When Lexington author Joseph G. Anthony set out to write a novel about racism and violence during the Jim Crow era, he didn’t look for a setting in the Deep South. He didn’t need to.
All many people know about Lexington history is a few tidbits about horses, bourbon, Belle Brezing and Henry Clay. Cheapside’s role as a major slave market before the Civil War didn’t get much attention until last year, when the statues of Confederate generals John Hunt Morgan and John C. Breckinridge were moved to Lexington Cemetery.
Few people have heard of R.C.O. Benjamin, a black lawyer and journalist who was gunned down in a Lexington street in 1900 after trying to register black men to vote. They also don’t know about the lynch mob of several thousand people that stormed the old Fayette County Courthouse in 1920 with deadly results.
Those events are at the center of “A Wounded Snake” (Bottom Dog Press, $18.) Anthony will read and sign copies of the novel Thursday Oct. 4, 5:30p.m. to 7:30 p.m., at the Carnegie Center for Literacy and Learning, 251 W. Second St.
Sign Up and Save
Get six months of free digital access to the Lexington Herald-Leader
“There was so much history to work with,” said Anthony, a retired professor at Bluegrass and Hazard community colleges whose five previous books of fiction have been set in Lexington, Appalachia and his hometown of Camden, N.J. “Benjamin’s story needed to be told. He was a real martyr for civil rights in Lexington.”
Robert Charles O’Hara Benjamin was born on St. Kitts in the West Indies in 1855 and studied for three years at Oxford University in England. He came to America in 1869, became a citizen, studied law and worked at newspapers across the country. He wrote a biography of the Haitian revolutionary Toussaint L’Ouverture and books condemning lynchings in the South.
Benjamin moved to Lexington in 1897 with his wife, Lula, and their two small children. As editor of the black-owned Lexington Standard newspaper, he was an outspoken critic of black voter suppression by the local Democratic Party machine headed by boss Billy Klair.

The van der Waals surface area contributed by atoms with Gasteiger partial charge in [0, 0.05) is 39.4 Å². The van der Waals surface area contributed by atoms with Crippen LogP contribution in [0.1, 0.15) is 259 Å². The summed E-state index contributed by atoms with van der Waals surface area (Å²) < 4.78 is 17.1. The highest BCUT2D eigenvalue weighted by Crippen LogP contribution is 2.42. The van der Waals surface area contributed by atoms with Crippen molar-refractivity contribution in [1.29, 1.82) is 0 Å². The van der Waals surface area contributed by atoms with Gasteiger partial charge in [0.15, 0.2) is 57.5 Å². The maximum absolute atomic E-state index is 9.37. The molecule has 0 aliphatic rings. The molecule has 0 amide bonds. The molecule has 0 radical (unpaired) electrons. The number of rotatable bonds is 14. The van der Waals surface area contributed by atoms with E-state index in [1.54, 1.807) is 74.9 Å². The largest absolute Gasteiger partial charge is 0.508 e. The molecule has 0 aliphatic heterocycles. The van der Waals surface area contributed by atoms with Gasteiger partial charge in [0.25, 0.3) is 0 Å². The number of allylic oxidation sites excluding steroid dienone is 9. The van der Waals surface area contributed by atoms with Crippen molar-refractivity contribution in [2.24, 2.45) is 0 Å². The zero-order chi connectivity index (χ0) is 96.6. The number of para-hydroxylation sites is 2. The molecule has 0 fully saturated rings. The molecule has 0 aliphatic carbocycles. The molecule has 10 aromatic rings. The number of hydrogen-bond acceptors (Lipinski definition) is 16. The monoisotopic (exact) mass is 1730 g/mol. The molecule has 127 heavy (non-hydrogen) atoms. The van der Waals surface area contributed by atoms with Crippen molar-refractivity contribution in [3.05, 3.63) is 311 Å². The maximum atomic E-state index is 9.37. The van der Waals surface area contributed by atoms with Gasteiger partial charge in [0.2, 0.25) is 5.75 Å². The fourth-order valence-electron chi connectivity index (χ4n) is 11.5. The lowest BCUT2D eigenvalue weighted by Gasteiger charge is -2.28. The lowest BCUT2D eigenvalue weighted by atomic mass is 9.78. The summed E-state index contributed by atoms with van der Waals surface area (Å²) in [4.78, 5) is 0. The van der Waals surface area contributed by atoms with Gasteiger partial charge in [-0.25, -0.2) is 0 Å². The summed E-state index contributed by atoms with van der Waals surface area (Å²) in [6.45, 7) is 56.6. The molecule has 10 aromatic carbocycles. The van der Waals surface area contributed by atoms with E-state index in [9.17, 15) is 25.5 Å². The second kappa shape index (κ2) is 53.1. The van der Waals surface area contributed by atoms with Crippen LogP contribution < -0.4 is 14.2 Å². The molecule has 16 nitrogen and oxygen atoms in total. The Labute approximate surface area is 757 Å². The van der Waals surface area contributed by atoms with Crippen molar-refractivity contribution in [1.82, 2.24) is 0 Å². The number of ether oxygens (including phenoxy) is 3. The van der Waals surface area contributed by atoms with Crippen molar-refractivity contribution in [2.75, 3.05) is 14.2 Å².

On Oct. 2, 1900, Benjamin chastised Michael Moynahan, a party operative who was harassing black men trying to register to vote. Moynahan responded by beating Benjamin with the butt of his pistol and was jailed briefly. Later that day, Moynahan tracked down Benjamin and fired several fatal shots into his back. He pleaded self-defense, and Fayette County Judge Frank A. Bullock dismissed the case.
Benjamin and his wife are characters in Anthony’s novel, as are Klair, Bullock and other notable Lexingtonians of the era, including suffragette Madeline McDowell Breckinridge, who is portrayed as having much less concern for racial equality than gender equality.
In the final chapter, Bullock is in his courthouse office window watching the lynch mob. In another part of the courthouse, Will Lockett is on trial for murder. On Feb. 9, 1920, when the real mob rushed the courthouse and shots were fired, soldiers sent by the governor to protect Lockett fired back. Five people were killed and 20 wounded.
Lockett, a black World War I veteran, was said to have confessed to killing a 10-year-old white girl in the South Elkhorn community along Harrodsburg Road, between the present subdivisions of Palomar and Firebrook. Lockett escaped the mob, but went to the state’s electric chair a month later.
The novel’s protagonist is Noah Webster, a fictional young black man who works for Benjamin at the Standard and eventually becomes a lawyer himself. But the situations these characters act out are straight from the pages of Lexington newspapers of the late 1800s and early 1900s, when this city had fewer than 40,000 residents and, by Anthony’s count, about 150 saloons.
“I haven’t made up any major facts,” said Anthony, who spent years researching in Central Library’s Kentucky Room. “Lexington was a very violent city then, white and black. People shot each other all the time.”
Anthony said black people he knows read several sections of the book before publication, but he expects some aspects will be controversial. “I think you’ve got to be humble,” he said. “The history of whites telling black stories is not a good one.”
To understand Lexington today, Anthony thinks people must learn about Lexington of the past — a place where black people had few rights and even less power. “How complicated and ongoing our history is,” he said. “We keep reliving it but we don’t even know it.”